originally in Mythic Passages

In Extremis
originally in storySouth

13 comments:

  1. Here is a peculiar question for you: how (and why) does a person become a poet?

    Yes, it is peculiar. No, it is not simple. Yes, it is annoying. So . . .

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    1. 1. Well, this person adored poetry as a small child and loved playing with words. She found a deep pleasure.

      That's one answer. There are many others. But that is the most practical one.

      2. Something like a waterfall out of a distant star fell on me repeatedly, and I turned it into words.

      3. I cannot actually tell you why I was made a poet because it is secret, and secrets must be kept.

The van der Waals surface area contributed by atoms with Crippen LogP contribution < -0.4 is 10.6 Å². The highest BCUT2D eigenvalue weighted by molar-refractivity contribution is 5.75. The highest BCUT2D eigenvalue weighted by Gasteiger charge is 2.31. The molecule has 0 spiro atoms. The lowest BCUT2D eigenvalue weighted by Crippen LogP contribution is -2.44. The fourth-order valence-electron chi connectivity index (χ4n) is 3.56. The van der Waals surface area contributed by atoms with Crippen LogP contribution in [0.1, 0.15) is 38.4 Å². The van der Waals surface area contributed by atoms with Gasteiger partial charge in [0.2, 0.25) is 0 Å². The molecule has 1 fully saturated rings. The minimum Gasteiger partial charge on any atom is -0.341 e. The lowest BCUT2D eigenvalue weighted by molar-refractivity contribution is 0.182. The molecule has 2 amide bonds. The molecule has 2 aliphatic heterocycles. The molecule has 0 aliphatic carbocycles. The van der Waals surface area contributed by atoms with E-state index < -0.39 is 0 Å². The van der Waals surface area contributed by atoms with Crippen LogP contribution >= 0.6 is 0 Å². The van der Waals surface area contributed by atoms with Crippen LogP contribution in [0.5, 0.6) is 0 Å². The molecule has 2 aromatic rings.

There you go--three answers, rather peculiar and perhaps annoying!

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    2. How kind and generous you are, Marly. I am strange in that I often ponder similar questions when I read poets' offerings. For example, I imagine Wallace Stevens commuting to and from his insurance executive job, jotting down poems along the way, and I wonder more about the how and why of his poetic impulse. Hmmmm. I have hundreds of other poets who similarly puzzle me.

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    3. I'm not a biography fan, so I don't know about Stevens's use of time during his work days. But I expect he was one of those people who is capable of sudden and intense concentration, a thing that is very helpful to a working person who wants to write (and also helpful at home, with children batting around the house and making child-noise!)